Can different quantum state vectors correspond to the same physical state? An experimental test
Daniel Nigg‚ Thomas Monz‚ Philipp Schindler‚ Esteban A Martinez‚ Michael Chwalla‚ Markus Hennrich‚ Rainer Blatt‚ Matthew F Pusey‚ Terry Rudolph and Jonathan Barrett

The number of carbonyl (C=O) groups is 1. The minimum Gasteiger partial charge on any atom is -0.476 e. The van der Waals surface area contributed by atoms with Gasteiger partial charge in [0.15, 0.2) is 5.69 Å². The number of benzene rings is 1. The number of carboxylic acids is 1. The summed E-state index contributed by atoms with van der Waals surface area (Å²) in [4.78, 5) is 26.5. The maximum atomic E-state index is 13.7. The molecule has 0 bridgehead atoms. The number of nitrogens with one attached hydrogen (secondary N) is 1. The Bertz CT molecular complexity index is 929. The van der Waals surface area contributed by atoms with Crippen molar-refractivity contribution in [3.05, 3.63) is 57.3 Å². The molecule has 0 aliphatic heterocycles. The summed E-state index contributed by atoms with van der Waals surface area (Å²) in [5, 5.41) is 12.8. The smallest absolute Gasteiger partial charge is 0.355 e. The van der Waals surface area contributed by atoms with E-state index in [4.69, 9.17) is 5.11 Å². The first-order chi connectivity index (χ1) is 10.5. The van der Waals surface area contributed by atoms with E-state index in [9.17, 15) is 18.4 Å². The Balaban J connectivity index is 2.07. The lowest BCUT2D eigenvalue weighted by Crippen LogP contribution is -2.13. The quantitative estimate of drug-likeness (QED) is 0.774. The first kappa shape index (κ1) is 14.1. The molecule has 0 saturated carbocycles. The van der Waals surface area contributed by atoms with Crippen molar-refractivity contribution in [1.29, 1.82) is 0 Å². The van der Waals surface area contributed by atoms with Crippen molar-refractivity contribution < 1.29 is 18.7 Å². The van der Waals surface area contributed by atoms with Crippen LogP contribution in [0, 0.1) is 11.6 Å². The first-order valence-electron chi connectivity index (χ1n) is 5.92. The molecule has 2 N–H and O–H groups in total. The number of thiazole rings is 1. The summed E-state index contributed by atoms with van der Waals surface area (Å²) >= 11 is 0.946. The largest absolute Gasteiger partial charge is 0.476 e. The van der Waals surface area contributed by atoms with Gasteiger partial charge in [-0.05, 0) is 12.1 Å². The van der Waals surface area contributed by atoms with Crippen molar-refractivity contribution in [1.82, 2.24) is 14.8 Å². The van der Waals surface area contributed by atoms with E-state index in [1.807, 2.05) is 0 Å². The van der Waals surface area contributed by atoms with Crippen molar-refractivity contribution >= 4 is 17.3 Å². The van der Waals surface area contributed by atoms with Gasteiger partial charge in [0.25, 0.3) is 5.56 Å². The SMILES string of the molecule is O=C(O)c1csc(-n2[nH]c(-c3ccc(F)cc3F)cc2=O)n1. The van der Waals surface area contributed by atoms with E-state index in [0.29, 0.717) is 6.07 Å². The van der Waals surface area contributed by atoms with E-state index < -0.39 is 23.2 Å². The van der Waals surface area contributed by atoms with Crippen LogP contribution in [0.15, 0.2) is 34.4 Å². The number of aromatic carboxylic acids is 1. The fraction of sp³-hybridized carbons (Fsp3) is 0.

A century on from the development of quantum theory, the interpretation of a quantum state is still discussed. If a physicist claims to have produced a system with a particular wave function, does this represent directly a physical wave of some kind, or is the wave function merely a summary of knowledge, or information, about the system? A recent no-go theorem shows that models in which the wave function is not physical, but corresponds only to an experimenter's information about a hypothetical real state of the system, must make different predictions from quantum theory when a certain test is carried out. Here we report on an experimental implementation using trapped ions. Within experimental error, the results confirm quantum theory. We analyse which kinds of theories are ruled out.